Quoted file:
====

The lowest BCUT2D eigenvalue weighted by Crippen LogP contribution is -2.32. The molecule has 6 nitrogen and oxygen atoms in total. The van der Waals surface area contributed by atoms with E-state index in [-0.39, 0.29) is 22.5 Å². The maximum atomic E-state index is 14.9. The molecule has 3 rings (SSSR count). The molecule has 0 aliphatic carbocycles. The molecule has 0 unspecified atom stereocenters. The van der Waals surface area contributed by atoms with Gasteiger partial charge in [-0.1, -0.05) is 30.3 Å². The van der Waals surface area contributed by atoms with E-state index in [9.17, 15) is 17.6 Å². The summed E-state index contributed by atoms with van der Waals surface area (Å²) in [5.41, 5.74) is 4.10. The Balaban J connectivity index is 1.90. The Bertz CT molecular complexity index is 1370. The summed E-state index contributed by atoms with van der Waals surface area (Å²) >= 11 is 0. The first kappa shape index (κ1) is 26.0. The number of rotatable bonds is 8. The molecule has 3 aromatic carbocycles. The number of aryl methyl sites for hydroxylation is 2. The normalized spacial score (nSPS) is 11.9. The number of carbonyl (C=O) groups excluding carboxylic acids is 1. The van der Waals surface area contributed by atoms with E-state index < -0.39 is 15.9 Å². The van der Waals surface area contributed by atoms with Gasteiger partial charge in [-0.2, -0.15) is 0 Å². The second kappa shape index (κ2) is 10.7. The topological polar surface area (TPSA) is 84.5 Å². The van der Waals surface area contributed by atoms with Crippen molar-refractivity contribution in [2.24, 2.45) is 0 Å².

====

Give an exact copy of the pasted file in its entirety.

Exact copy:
The lowest BCUT2D eigenvalue weighted by Crippen LogP contribution is -2.32. The molecule has 6 nitrogen and oxygen atoms in total. The van der Waals surface area contributed by atoms with E-state index in [-0.39, 0.29) is 22.5 Å². The maximum atomic E-state index is 14.9. The molecule has 3 rings (SSSR count). The molecule has 0 aliphatic carbocycles. The molecule has 0 unspecified atom stereocenters. The van der Waals surface area contributed by atoms with Gasteiger partial charge in [-0.1, -0.05) is 30.3 Å². The van der Waals surface area contributed by atoms with E-state index in [9.17, 15) is 17.6 Å². The summed E-state index contributed by atoms with van der Waals surface area (Å²) in [5.41, 5.74) is 4.10. The Balaban J connectivity index is 1.90. The Bertz CT molecular complexity index is 1370. The summed E-state index contributed by atoms with van der Waals surface area (Å²) >= 11 is 0. The first kappa shape index (κ1) is 26.0. The number of rotatable bonds is 8. The molecule has 3 aromatic carbocycles. The number of aryl methyl sites for hydroxylation is 2. The normalized spacial score (nSPS) is 11.9. The number of carbonyl (C=O) groups excluding carboxylic acids is 1. The van der Waals surface area contributed by atoms with E-state index < -0.39 is 15.9 Å². The van der Waals surface area contributed by atoms with Gasteiger partial charge in [-0.2, -0.15) is 0 Å². The second kappa shape index (κ2) is 10.7. The topological polar surface area (TPSA) is 84.5 Å². The van der Waals surface area contributed by atoms with Crippen molar-refractivity contribution in [2.24, 2.45) is 0 Å².